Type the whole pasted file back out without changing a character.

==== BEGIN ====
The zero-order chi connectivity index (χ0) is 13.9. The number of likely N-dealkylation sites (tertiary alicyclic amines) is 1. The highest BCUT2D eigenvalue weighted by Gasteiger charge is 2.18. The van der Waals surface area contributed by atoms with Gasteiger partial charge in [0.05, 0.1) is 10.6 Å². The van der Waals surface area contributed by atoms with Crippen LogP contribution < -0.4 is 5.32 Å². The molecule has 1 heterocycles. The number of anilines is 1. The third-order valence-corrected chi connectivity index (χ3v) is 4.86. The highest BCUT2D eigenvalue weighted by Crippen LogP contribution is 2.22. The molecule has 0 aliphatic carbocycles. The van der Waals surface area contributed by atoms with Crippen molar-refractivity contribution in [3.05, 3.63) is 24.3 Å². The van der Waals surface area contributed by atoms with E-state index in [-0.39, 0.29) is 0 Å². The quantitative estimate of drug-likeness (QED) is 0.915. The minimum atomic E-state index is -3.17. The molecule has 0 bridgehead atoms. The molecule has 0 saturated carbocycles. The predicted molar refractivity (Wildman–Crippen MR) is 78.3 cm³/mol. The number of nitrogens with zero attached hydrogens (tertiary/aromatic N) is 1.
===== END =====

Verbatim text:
The zero-order chi connectivity index (χ0) is 13.9. The number of likely N-dealkylation sites (tertiary alicyclic amines) is 1. The highest BCUT2D eigenvalue weighted by Gasteiger charge is 2.18. The van der Waals surface area contributed by atoms with Gasteiger partial charge in [0.05, 0.1) is 10.6 Å². The van der Waals surface area contributed by atoms with Crippen LogP contribution < -0.4 is 5.32 Å². The molecule has 1 heterocycles. The number of anilines is 1. The third-order valence-corrected chi connectivity index (χ3v) is 4.86. The highest BCUT2D eigenvalue weighted by Crippen LogP contribution is 2.22. The molecule has 0 aliphatic carbocycles. The van der Waals surface area contributed by atoms with Crippen molar-refractivity contribution in [3.05, 3.63) is 24.3 Å². The van der Waals surface area contributed by atoms with E-state index in [-0.39, 0.29) is 0 Å². The quantitative estimate of drug-likeness (QED) is 0.915. The minimum atomic E-state index is -3.17. The molecule has 0 bridgehead atoms. The molecule has 0 saturated carbocycles. The predicted molar refractivity (Wildman–Crippen MR) is 78.3 cm³/mol. The number of nitrogens with zero attached hydrogens (tertiary/aromatic N) is 1.